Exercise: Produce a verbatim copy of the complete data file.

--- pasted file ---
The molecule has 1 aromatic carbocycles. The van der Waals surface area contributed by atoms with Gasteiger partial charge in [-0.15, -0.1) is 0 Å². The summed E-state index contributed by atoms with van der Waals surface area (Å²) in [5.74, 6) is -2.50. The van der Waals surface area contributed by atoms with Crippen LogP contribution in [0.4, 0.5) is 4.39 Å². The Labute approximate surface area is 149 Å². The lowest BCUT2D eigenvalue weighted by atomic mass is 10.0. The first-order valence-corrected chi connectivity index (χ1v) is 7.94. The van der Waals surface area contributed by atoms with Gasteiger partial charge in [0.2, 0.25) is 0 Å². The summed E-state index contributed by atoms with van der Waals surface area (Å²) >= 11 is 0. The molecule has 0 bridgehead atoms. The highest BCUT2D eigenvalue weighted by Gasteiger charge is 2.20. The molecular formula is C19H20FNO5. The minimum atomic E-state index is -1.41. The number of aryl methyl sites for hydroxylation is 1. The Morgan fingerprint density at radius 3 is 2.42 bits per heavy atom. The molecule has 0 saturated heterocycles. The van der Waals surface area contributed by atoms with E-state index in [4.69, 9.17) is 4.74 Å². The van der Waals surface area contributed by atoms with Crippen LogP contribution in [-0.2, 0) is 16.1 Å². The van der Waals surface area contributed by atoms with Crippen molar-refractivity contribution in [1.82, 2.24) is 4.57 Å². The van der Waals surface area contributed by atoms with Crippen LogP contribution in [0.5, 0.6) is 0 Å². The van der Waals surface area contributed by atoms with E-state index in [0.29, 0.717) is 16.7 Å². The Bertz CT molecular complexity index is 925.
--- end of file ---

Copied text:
The molecule has 1 aromatic carbocycles. The van der Waals surface area contributed by atoms with Gasteiger partial charge in [-0.15, -0.1) is 0 Å². The summed E-state index contributed by atoms with van der Waals surface area (Å²) in [5.74, 6) is -2.50. The van der Waals surface area contributed by atoms with Crippen LogP contribution in [0.4, 0.5) is 4.39 Å². The Labute approximate surface area is 149 Å². The lowest BCUT2D eigenvalue weighted by atomic mass is 10.0. The first-order valence-corrected chi connectivity index (χ1v) is 7.94. The van der Waals surface area contributed by atoms with Gasteiger partial charge in [0.2, 0.25) is 0 Å². The summed E-state index contributed by atoms with van der Waals surface area (Å²) >= 11 is 0. The molecule has 0 bridgehead atoms. The highest BCUT2D eigenvalue weighted by Gasteiger charge is 2.20. The molecular formula is C19H20FNO5. The minimum atomic E-state index is -1.41. The number of aryl methyl sites for hydroxylation is 1. The Morgan fingerprint density at radius 3 is 2.42 bits per heavy atom. The molecule has 0 saturated heterocycles. The van der Waals surface area contributed by atoms with E-state index in [4.69, 9.17) is 4.74 Å². The van der Waals surface area contributed by atoms with Crippen LogP contribution in [-0.2, 0) is 16.1 Å². The van der Waals surface area contributed by atoms with Crippen molar-refractivity contribution in [1.82, 2.24) is 4.57 Å². The van der Waals surface area contributed by atoms with Crippen LogP contribution in [0.5, 0.6) is 0 Å². The van der Waals surface area contributed by atoms with E-state index in [0.29, 0.717) is 16.7 Å². The Bertz CT molecular complexity index is 925.